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Desert songbirds may face expanding threat of lethal dehydration

ScienceDaily (February 13, 2017)

Titre : Desert songbirds may face expanding threat of lethal dehydration

ScienceDaily (February 13, 2017)

A new study of songbird dehydration and survival risk during heat waves in the desert Southwest suggests that some birds are at risk of lethal dehydration and mass die-offs when water is scarce, and the risk is expected to increase as climate change advances. Using physiological data, hourly temperature maps and modeling, researchers investigated how rates of evaporative water loss varied in five bird species with varied body mass.

Using physiological data, hourly temperature maps and modeling, first author Tom Albright at the University of Nevada, Reno, with Blair Wolf at the University of New Mexico and Alexander Gerson at the University of Massachusetts Amherst investigated how rates of evaporative water loss varied in five bird species with varied body mass. They mapped potential effects of current and future heat waves on lethal dehydration risk for songbirds in the Southwest and how rapidly this can occur in each species. Details are in Proceedings of the National Academy of Sciences. Gerson brings expertise in avian heat tolerance physiology to these studies. One question he and colleagues addressed is whether some birds are more susceptible and at risk from heat exposure than others. They looked at the lesser goldfinch, house finch, cactus wren, Abert’s towhee and curve-billed thrasher, representing "a wide range of body sizes," Gerson notes. They found the small species lose water faster than large, making them particularly susceptible to lethal dehydration.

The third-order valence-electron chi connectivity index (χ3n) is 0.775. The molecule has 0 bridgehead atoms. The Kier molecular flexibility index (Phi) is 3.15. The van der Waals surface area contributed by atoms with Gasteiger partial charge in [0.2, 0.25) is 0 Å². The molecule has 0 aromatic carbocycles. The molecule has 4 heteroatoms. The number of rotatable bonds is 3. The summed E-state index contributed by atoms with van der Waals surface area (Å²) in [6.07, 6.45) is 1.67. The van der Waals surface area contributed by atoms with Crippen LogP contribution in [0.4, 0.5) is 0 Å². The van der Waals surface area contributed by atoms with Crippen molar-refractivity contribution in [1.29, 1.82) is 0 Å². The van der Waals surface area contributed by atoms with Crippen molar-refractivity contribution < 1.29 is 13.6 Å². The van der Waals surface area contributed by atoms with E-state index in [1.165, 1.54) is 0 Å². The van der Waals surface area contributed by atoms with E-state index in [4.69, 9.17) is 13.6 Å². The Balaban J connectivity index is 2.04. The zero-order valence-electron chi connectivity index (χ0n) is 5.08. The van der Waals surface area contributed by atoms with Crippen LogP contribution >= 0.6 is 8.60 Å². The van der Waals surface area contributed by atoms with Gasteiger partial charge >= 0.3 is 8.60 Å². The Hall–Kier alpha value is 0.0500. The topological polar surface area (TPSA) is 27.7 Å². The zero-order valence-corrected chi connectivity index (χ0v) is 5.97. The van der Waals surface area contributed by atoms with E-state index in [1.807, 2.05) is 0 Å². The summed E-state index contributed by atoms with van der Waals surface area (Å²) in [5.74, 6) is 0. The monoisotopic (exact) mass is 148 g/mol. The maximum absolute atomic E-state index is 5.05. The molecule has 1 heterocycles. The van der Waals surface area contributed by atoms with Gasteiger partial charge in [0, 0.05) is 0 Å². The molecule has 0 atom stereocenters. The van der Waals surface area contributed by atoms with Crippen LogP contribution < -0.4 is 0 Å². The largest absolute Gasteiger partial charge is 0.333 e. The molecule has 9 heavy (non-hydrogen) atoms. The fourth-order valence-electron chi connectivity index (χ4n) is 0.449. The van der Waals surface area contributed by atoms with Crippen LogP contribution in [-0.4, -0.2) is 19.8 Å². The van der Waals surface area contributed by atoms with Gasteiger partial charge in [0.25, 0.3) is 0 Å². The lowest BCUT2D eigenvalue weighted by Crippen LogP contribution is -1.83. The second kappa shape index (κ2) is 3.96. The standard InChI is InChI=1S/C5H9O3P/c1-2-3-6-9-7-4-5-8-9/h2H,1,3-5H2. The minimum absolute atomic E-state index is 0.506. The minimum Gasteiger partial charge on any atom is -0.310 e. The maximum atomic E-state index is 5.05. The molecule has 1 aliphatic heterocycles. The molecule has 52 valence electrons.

The researchers state, "Our models reveal that increasing air temperatures and heat wave occurrence will potentially have important impacts on the water balance, daily activity and geographic distribution of arid-zone birds. Impacts may be exacerbated by chronic effects and interactions with other environmental changes. This work underscores the importance of acute risks of high temperatures, particularly for small-bodied species, and suggests conservation of thermal refugia and water sources."

Story Source  : University of Massachusetts at Amherst.

Annonce (ScienceDaily)

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